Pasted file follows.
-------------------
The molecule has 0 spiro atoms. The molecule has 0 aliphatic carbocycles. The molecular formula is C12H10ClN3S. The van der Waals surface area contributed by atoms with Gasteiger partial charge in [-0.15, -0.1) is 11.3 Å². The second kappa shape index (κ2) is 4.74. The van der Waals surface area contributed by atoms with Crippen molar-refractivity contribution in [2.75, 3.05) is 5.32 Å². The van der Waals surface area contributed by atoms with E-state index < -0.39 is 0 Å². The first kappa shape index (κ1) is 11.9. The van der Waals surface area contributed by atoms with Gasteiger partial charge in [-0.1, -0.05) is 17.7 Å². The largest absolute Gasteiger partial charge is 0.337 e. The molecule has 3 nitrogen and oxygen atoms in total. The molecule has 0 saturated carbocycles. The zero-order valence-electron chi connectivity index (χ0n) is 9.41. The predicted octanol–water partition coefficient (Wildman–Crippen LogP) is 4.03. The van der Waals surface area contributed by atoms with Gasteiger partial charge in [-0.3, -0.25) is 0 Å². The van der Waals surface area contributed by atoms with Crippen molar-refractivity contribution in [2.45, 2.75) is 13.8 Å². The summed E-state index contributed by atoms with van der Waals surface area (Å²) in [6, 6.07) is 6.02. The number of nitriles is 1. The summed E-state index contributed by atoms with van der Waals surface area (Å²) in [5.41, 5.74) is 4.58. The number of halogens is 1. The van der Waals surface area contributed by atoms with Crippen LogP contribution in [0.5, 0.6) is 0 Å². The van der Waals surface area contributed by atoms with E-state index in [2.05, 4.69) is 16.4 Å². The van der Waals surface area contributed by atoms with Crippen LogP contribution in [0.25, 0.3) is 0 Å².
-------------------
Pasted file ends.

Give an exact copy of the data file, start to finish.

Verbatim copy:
The molecule has 0 spiro atoms. The molecule has 0 aliphatic carbocycles. The molecular formula is C12H10ClN3S. The van der Waals surface area contributed by atoms with Gasteiger partial charge in [-0.15, -0.1) is 11.3 Å². The second kappa shape index (κ2) is 4.74. The van der Waals surface area contributed by atoms with Crippen molar-refractivity contribution in [2.75, 3.05) is 5.32 Å². The van der Waals surface area contributed by atoms with E-state index < -0.39 is 0 Å². The first kappa shape index (κ1) is 11.9. The van der Waals surface area contributed by atoms with Gasteiger partial charge in [-0.1, -0.05) is 17.7 Å². The largest absolute Gasteiger partial charge is 0.337 e. The molecule has 3 nitrogen and oxygen atoms in total. The molecule has 0 saturated carbocycles. The zero-order valence-electron chi connectivity index (χ0n) is 9.41. The predicted octanol–water partition coefficient (Wildman–Crippen LogP) is 4.03. The van der Waals surface area contributed by atoms with Gasteiger partial charge in [-0.3, -0.25) is 0 Å². The van der Waals surface area contributed by atoms with Crippen molar-refractivity contribution in [2.45, 2.75) is 13.8 Å². The summed E-state index contributed by atoms with van der Waals surface area (Å²) in [6, 6.07) is 6.02. The number of nitriles is 1. The summed E-state index contributed by atoms with van der Waals surface area (Å²) in [5.41, 5.74) is 4.58. The number of halogens is 1. The van der Waals surface area contributed by atoms with Crippen LogP contribution in [0.5, 0.6) is 0 Å². The van der Waals surface area contributed by atoms with E-state index in [2.05, 4.69) is 16.4 Å². The van der Waals surface area contributed by atoms with Crippen LogP contribution in [0.25, 0.3) is 0 Å².